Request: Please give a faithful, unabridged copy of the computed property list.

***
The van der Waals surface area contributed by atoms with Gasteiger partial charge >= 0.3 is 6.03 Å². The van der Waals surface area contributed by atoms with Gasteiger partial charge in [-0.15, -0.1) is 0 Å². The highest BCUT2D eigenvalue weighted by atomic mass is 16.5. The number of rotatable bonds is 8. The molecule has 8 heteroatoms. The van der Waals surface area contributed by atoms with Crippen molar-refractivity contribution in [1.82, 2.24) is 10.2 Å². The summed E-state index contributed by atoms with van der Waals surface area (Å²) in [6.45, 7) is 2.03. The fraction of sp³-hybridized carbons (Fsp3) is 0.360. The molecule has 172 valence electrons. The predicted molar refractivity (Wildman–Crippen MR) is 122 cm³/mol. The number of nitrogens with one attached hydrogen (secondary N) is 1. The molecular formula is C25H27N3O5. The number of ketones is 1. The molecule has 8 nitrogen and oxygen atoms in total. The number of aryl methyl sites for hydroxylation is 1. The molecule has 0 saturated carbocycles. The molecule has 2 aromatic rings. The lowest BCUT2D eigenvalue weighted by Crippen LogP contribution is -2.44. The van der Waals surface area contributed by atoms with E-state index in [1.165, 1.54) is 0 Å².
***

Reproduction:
The van der Waals surface area contributed by atoms with Gasteiger partial charge >= 0.3 is 6.03 Å². The van der Waals surface area contributed by atoms with Gasteiger partial charge in [-0.15, -0.1) is 0 Å². The highest BCUT2D eigenvalue weighted by atomic mass is 16.5. The number of rotatable bonds is 8. The molecule has 8 heteroatoms. The van der Waals surface area contributed by atoms with Crippen molar-refractivity contribution in [1.82, 2.24) is 10.2 Å². The summed E-state index contributed by atoms with van der Waals surface area (Å²) in [6.45, 7) is 2.03. The fraction of sp³-hybridized carbons (Fsp3) is 0.360. The molecule has 172 valence electrons. The predicted molar refractivity (Wildman–Crippen MR) is 122 cm³/mol. The number of nitrogens with one attached hydrogen (secondary N) is 1. The molecular formula is C25H27N3O5. The number of ketones is 1. The molecule has 8 nitrogen and oxygen atoms in total. The number of aryl methyl sites for hydroxylation is 1. The molecule has 0 saturated carbocycles. The molecule has 2 aromatic rings. The lowest BCUT2D eigenvalue weighted by Crippen LogP contribution is -2.44. The van der Waals surface area contributed by atoms with E-state index in [1.165, 1.54) is 0 Å².